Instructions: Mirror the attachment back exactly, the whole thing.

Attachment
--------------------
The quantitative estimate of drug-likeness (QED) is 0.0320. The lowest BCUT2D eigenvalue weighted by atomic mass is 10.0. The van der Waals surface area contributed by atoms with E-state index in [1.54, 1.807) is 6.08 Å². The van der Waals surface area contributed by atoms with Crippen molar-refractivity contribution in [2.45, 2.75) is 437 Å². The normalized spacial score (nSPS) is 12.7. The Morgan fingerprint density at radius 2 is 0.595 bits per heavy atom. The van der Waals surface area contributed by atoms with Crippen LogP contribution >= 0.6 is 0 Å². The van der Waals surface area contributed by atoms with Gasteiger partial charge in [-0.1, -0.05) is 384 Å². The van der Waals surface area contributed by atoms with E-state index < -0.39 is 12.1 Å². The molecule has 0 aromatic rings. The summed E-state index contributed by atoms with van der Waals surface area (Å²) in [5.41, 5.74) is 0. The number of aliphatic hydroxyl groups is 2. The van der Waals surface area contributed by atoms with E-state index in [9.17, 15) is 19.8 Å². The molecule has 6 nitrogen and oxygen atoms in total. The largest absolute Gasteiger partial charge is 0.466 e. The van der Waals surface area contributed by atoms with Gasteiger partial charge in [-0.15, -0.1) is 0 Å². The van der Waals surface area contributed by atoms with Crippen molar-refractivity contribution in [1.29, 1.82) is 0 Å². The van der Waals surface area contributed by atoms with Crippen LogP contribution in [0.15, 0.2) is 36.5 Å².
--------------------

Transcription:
The quantitative estimate of drug-likeness (QED) is 0.0320. The lowest BCUT2D eigenvalue weighted by atomic mass is 10.0. The van der Waals surface area contributed by atoms with E-state index in [1.54, 1.807) is 6.08 Å². The van der Waals surface area contributed by atoms with Crippen molar-refractivity contribution in [2.45, 2.75) is 437 Å². The normalized spacial score (nSPS) is 12.7. The Morgan fingerprint density at radius 2 is 0.595 bits per heavy atom. The van der Waals surface area contributed by atoms with Crippen LogP contribution >= 0.6 is 0 Å². The van der Waals surface area contributed by atoms with Gasteiger partial charge in [-0.1, -0.05) is 384 Å². The van der Waals surface area contributed by atoms with E-state index < -0.39 is 12.1 Å². The molecule has 0 aromatic rings. The summed E-state index contributed by atoms with van der Waals surface area (Å²) in [5.41, 5.74) is 0. The number of aliphatic hydroxyl groups is 2. The van der Waals surface area contributed by atoms with E-state index in [9.17, 15) is 19.8 Å². The molecule has 6 nitrogen and oxygen atoms in total. The largest absolute Gasteiger partial charge is 0.466 e. The van der Waals surface area contributed by atoms with Gasteiger partial charge in [-0.15, -0.1) is 0 Å². The van der Waals surface area contributed by atoms with Crippen molar-refractivity contribution in [1.29, 1.82) is 0 Å². The van der Waals surface area contributed by atoms with Crippen LogP contribution in [0.15, 0.2) is 36.5 Å².